Corvette engineers slapped the 1996 Grand Sport Corvette with an LT4 that originally pumped out 300-hp, but for this special edition Corvette, engineers managed to squeeze 30 extra horsepower out of them. They accomplished this with a more aggressive camshaft, higher-flow aluminum heads, larger valves, higher-compression pistons, new high-flow fuel injectors, and roller rocker arms.

Crazy colors followed – Admiral Blue Metallic paint was accented with a big white stripe that ran down the center of the body. Two red hash marks were placed on the left fender and matched the red interior. Black painted five-star rims completed the color scheme and made up the Corvette that some people ended up loving and some people ended up hating.

Grand Sport Corvette Handling Options
When it came to performance handling, the 1996 Corvette Grand Sport didn't get much more than the original standard Vettes did except for a bigger set of tires for the coupe: 275/40ZR-17 Goodyear radials in front and 315/35ZR-17s in the rear. The convertibles received the same size tires as the non-Grand Sport Corvettes did but there were options.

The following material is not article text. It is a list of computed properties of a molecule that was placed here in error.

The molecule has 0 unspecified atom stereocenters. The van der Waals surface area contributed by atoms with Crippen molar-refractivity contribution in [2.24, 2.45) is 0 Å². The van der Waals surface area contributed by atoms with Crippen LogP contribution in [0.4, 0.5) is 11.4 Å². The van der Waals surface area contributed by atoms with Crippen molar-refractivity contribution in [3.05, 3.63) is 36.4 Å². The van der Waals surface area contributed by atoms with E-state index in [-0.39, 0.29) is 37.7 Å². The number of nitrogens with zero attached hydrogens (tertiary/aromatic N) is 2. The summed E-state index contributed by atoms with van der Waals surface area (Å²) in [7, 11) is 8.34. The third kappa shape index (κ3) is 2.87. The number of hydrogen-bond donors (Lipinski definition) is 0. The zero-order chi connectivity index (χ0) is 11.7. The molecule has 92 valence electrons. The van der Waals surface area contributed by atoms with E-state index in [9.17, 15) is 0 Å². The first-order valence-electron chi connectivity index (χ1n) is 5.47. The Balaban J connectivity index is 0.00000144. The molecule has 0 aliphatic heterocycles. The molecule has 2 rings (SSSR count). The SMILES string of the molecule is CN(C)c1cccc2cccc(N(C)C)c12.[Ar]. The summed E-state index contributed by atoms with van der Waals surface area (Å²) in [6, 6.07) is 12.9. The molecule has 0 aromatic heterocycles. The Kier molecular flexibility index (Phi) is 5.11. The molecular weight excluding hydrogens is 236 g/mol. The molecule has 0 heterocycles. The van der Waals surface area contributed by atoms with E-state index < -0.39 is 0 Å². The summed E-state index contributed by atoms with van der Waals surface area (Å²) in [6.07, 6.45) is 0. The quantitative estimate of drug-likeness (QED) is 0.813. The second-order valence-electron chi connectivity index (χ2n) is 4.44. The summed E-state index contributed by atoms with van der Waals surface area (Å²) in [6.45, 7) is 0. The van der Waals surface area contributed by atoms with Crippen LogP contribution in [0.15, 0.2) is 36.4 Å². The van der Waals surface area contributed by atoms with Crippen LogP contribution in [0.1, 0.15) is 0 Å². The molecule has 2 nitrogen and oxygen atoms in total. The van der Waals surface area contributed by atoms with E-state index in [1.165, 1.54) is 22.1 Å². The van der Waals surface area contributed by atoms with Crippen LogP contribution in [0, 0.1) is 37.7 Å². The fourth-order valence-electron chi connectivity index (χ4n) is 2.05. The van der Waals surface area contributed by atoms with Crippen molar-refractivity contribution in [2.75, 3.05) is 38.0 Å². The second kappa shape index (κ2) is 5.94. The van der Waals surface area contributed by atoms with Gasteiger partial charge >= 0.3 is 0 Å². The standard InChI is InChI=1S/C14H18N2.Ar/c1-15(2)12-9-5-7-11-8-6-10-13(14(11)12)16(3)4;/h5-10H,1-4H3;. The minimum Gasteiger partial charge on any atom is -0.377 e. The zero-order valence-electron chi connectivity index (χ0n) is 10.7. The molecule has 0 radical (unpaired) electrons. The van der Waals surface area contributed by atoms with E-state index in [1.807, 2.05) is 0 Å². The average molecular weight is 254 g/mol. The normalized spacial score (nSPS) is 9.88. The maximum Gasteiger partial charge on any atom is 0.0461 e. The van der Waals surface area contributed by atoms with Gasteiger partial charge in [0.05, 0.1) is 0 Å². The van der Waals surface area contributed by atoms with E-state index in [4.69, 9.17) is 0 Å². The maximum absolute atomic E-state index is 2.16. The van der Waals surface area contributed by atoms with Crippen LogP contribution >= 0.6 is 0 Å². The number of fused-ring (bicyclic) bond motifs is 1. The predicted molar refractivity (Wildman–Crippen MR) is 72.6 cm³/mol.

On the 1996 Corvette Grand Sport, just like with other Corvettes, you could spring for the $350.00 Z51 handling package which came with stiffer springs, new Bilstein shock absorbers, and front and rear stabilizer bars. There was also an optional Selective Real Time Damping system that cost an extra $1695.00. That system used sensors and accelerometers at each wheel to give the semi-active suspension the ability to readjust the shock damping in 10-to-15 milliseconds, sort of what they use today on the Corvettes just not nearly as sophisticated.

All-and-all, I always loved the look of the 1996 Corvette Grand Sport, it's one my favorite from the fourth-generation, although there wasn't much competition. The next year Corvette changed its style and engine, and the left over LT4s motors found their way into the 1997 30thAnniversary Camaros.

Thursday, June 2, 2016

Mid-Engine Corvette Going To Happen - Update

Updated Again: 10/8/2018

So a quick update on what could be one of the most exciting automotive days in my life. Living in the Motor City there has been a lot more talk that seems to be more fact than fluff about the new Mid-Engine Corvette.